And how my men will stay themselves from laughter,
When they do homage to this simple peasant.
I'll in to counsel them; haply my presence
May well abate the over-merry spleen,'
Which otherwise would grow into extremes. [exeunt.
Enter aloft Sly, with Attendants; some with apparel,
others with basin and ewer and other appurtenances ;
Sly. For God's sake, a pot of small ale.
FIRST Serv. Will 't please your Lordship drink a cup of
Sec. SERV. Will’t please your Honour taste of these
conserves ? THIRD Serv. What raiment will your Honour wear
to-day? Sly. I am Christophero Sly; call not me Honour nor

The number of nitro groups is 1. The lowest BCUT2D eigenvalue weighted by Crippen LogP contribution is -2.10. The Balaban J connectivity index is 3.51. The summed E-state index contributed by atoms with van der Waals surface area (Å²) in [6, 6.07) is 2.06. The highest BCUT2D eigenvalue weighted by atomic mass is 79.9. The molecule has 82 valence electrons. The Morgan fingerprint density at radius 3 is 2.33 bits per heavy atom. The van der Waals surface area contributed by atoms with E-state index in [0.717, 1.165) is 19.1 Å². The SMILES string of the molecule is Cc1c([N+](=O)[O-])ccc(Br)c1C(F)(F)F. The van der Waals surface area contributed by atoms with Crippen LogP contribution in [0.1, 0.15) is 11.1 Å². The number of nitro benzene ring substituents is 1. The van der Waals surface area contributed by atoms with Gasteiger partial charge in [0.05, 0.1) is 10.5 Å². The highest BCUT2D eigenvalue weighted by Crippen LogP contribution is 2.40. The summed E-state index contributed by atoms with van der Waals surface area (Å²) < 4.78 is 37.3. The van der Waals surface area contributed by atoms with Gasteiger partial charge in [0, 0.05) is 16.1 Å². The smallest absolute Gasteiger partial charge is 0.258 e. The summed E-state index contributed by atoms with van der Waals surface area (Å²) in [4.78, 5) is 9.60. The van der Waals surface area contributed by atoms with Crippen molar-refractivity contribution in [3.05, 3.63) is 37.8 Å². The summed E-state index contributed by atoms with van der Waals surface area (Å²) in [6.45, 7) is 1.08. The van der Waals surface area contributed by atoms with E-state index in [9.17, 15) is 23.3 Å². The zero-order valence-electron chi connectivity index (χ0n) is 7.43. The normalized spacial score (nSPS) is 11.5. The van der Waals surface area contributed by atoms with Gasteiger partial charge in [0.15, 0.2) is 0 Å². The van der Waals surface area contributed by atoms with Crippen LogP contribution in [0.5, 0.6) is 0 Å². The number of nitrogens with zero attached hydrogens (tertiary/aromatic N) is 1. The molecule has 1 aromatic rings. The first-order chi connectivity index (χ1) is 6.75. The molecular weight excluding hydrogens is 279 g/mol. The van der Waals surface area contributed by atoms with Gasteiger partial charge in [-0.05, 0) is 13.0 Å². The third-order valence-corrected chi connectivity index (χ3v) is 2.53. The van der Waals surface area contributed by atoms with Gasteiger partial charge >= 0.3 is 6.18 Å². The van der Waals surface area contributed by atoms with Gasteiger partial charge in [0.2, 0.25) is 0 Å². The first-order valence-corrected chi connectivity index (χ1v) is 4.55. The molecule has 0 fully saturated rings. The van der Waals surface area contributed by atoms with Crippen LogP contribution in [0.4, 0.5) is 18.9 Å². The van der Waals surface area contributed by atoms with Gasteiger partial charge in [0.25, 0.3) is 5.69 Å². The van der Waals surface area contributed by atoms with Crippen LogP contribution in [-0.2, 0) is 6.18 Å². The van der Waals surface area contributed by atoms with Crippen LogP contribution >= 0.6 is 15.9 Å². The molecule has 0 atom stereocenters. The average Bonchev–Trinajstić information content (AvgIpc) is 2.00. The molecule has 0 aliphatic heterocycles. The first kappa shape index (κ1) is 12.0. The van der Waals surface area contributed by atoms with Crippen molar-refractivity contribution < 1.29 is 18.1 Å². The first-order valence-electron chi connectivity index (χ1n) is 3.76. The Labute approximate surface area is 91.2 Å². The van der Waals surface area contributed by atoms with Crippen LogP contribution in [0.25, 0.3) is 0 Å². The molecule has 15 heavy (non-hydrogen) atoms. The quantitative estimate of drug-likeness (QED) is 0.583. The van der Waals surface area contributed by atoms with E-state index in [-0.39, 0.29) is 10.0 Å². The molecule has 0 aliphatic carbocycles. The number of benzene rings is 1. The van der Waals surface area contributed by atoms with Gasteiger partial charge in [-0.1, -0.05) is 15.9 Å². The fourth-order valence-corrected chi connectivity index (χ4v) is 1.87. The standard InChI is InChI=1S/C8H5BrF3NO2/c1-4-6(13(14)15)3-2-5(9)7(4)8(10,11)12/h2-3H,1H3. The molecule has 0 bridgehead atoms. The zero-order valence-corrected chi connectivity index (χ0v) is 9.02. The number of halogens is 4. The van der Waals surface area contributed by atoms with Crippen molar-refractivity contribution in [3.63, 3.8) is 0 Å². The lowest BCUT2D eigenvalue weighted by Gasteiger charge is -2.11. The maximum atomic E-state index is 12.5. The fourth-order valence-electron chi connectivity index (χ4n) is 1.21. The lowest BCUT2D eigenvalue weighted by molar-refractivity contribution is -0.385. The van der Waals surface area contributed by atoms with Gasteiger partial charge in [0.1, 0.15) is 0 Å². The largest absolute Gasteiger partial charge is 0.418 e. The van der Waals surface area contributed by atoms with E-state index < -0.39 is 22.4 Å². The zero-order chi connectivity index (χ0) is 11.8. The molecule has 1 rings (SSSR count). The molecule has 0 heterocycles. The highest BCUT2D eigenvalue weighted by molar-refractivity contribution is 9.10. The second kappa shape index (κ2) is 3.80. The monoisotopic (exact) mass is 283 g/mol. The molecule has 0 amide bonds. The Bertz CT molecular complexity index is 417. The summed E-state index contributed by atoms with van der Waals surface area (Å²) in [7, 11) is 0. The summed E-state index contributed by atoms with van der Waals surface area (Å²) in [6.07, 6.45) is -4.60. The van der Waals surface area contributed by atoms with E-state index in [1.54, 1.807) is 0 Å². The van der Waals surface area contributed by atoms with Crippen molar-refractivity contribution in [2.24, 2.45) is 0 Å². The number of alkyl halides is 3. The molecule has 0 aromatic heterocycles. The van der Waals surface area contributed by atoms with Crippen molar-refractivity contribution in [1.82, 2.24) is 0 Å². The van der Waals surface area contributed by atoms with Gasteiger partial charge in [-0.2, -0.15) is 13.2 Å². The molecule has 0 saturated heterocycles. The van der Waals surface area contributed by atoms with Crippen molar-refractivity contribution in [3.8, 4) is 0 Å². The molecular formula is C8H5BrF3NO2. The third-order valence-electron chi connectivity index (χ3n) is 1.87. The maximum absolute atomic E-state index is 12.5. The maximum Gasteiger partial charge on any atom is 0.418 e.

Lordship: I ne'er drank sack in my life; and, if you give me any conserves, give me conserves of beef : ne'er ask me what raiment I'll wear; for I have no more doublets than backs, no more stockings than legs, nor no more shoes than feet : nay; sometime more feet than shoes, or such shoes as my toes look
through the overleather. LORD. Heaven cease this idle humour in your Honour!
0, that a mighty man, of such descent,
Of such possessions, and so high esteem,
Should be infused with so foul a spirit !
Sly. What, would you make me mad? Am not I
Christopher Sly, old Sly's son of Burton-heath; by
birth a pedler, by education a card-maker, by trans-
mutation a bear-herd,' and now by present profession
a tinker? Ask Marian Hacket, the fat ale-wife of
Wincot, if she know me not: if she say I am not
I the seat of laughter.
fourteen pence on the score for sheer? ale, score me
up for the lyingest knave in Christendom. What! I
am not bestraught :' here's-